The priory continued to flourish until 1536, when Henry 8thpassed the Act of Dissolution. Along with all other religious houses and churches in the country, the priory buildings, lands and tithes were seized by the King. Much of this was granted toSir William Willoughby, Kt. of Parham.
He sold the Priory and its demesne to John Lane Esq. who lived in the Priory. The Lane family lived there for a number of years until it was sold to Frederick Scott. It was sold again in 1655 to Sir Henry Loudham Kt.
Willoughby sold the Manor of Campsea to Anthony Bull of Ipswich, gent. It appears therefore that the Priory lands included this manor or part of it.
During the period of 1200 to 1500s, the manors of Campsea and Ashe are part of them, were held by the nobility who would not have lived in the manors. They all owned large estates, some in East Anglia and some further a field.
There is reference to the following, who held part of the Manor of Campsea or Ashe or both during this period. John de Thoese or Moese appears to be the first named and through the marriage of his daughter, Margaret it passed to her husband, Thomas de Weyland around 1263. The de Weyland family held the manor(s) until the marriage of Cecily de Weyland to Lord Bartholomew Burghhersh in 1335 and from there, through marriage again of Margaret Burghersh to Edward de Spencer.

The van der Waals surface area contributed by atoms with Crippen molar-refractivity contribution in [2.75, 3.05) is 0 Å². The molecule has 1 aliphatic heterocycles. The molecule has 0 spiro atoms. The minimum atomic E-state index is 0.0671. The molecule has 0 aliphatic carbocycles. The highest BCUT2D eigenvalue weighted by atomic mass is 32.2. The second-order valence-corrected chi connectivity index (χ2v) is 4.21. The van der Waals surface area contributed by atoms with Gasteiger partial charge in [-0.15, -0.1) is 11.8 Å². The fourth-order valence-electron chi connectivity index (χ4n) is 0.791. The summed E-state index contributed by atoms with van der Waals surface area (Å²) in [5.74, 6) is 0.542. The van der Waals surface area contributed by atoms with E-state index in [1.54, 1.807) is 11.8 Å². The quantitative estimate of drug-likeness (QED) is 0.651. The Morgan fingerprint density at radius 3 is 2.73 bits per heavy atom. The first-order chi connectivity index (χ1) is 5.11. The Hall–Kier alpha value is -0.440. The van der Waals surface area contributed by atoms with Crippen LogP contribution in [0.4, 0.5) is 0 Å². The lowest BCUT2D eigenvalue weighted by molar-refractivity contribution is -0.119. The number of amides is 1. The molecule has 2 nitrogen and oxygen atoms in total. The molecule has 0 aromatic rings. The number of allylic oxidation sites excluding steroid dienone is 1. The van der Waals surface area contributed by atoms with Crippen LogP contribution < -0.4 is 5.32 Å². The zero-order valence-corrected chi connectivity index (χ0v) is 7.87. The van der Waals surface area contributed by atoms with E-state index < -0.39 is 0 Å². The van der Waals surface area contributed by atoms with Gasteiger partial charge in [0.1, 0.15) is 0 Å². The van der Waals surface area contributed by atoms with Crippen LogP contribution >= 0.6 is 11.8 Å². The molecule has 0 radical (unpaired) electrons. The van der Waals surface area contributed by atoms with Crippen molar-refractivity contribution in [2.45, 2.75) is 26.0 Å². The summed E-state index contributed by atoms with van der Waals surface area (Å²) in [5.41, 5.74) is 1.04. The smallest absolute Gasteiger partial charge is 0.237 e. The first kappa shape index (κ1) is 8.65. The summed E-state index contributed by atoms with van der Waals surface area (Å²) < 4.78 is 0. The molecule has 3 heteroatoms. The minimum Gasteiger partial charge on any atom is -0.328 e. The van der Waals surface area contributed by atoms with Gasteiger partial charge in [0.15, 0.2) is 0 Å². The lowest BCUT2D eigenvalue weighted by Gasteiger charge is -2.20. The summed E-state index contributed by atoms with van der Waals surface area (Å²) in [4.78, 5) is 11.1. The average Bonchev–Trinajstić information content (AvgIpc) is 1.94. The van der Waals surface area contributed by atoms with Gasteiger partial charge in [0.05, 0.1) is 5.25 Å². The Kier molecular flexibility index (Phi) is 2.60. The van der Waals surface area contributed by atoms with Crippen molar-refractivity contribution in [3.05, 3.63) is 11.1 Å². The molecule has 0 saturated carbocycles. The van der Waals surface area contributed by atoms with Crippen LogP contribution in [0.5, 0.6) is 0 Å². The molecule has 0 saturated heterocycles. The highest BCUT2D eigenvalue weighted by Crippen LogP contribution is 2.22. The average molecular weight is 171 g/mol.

There is a reference to Hugh and Northland held part of the manor of Campsea around 1433.
The Manor of Campsea was purchased by Sir William Willoughby. It is known that Thomas Gresham held this manor in the mid 1500s. It has also been mentioned that Sir Richard Wentworth, the Stringer and Jenney families were connected with the Manor of Campsea.
John Glover Esq. purchased the Manor of Campsea, other lands within the parish and lived at Ash Moorhall, the manor house, around 1558.
John Glover built a fine Elizabethan mansion on his lands, which had four storeys and was named Ash High House. John died in 1565 and his son William, inherited all his father’s estate. He continued building the High House, which was completed around 1600. When William died in 1629, his wife Elizabeth held the manor. The family continued to own the Manor of Campsea and other lands and property including Ashe High House until William’s grandson, William sold Ash High House and its estate to John Sheppard of Mendlesham, Suffolk in 1652. (William’s son, also William, was killed, believed murdered in Wickham Market in 1641.)